Laurey

Popular questions and responses by Laurey
  1. Discrete Math

    Consider the following relations on R, the set of real numbers a. R1: x, y ∈ R if and only if x = y. b. R2: x, y ∈ R if and only if x ≥ y. c. R3 : x, y ∈ R if and only if xy < 0. Determine whether or not each relation is flexible, symmetric,

    asked on February 7, 2011
  2. Discrete Math

    Which of these relations on {0, 1, 2, 3} are equivalence relations? Justify the relation(s) that are not equivalent. R1: {(0,0), (1,1), (2,2), (3,3)} R2: {(0,0), (1,1), (1,3), (2,2), (2,3), (3,1), (3,2), (3,3)} R3: {(0,0), (0,1), (0,2), (1,0), (1,1),

    asked on February 8, 2011
  3. Discrete Math

    Consider the following relation on R1, the set of real numbers R1 = {(1,1), (1,2), (2,1), (2,2), (3,3), (4,4), (3,2), (2,3)} Determine whether or not each relation is flexible, symmetric, anti-symmetric, or transitive. * Reflexive because the relation

    asked on February 8, 2011
  4. Discrete Math

    Justifying your conclusions (you could also use examples in order to illustrate your results). What can you say about the sets A and B if we know that: 1. A ∪ B = A 2. A ∩ B = A Thanks for any helpful replies :)

    asked on February 4, 2011
  1. Discrete Math

    Thank you for the reassurance.

    posted on February 8, 2011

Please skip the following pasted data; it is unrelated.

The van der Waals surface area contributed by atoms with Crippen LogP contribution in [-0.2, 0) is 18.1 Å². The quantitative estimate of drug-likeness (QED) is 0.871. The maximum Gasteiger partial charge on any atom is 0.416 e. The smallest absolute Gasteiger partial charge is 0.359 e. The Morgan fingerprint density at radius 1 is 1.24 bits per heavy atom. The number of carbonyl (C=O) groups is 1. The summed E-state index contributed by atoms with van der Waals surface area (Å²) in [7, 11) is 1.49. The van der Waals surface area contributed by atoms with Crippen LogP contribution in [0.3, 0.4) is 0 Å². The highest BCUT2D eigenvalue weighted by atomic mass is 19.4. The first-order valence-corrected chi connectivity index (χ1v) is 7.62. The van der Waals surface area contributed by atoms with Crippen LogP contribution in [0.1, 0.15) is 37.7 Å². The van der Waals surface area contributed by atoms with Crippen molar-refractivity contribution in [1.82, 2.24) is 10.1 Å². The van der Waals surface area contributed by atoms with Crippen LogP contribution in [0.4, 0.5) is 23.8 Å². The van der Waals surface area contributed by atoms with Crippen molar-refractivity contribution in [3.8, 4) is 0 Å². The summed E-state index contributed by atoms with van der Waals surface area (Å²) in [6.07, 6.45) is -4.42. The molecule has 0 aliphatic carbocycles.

2. Discrete Math

    I think I may have found the problem in my thinking: R2 is not equivalent right? Because it is not transitive. Justification: It is reflexive because the relation does contain (0,0), (1,1), (2,2), and (3,3). It is symmetric because the relation contains

    posted on February 8, 2011
  3. Discrete Math

    OooOOo. . .thank you so much for all your help.

    posted on February 8, 2011
  4. Discrete Math

    So, it is not antisymmetric because 2 ≠ 3, but what would have made it true?

    posted on February 8, 2011
  5. Discrete Math

    Oh yea I meant to type R1, sorry it was a typo. Thank you for your help MathMate!

    posted on February 8, 2011
  6. Discrete Math

    R3: Not Reflexive: x ⊀ x Symmetric: Antisymmetric: Not Transitive: I'm not sure how to justify. . . the xy and 0 is throwing me off. . .can you separate them? If that makes any sense. . .I'm lost. But R2 would be considered an equivalent relation because

    posted on February 8, 2011
  7. Discrete Math

    Thank you MathMate for your quick reply! I think I understand it a lot better after your post, but I still feel a little fuzzy. So for R1: Reflexive: x = x Symmetric: x = y, then y = x antisymmetric: x = y and y = x that implies x = y (?) Transitive: x = y

    posted on February 7, 2011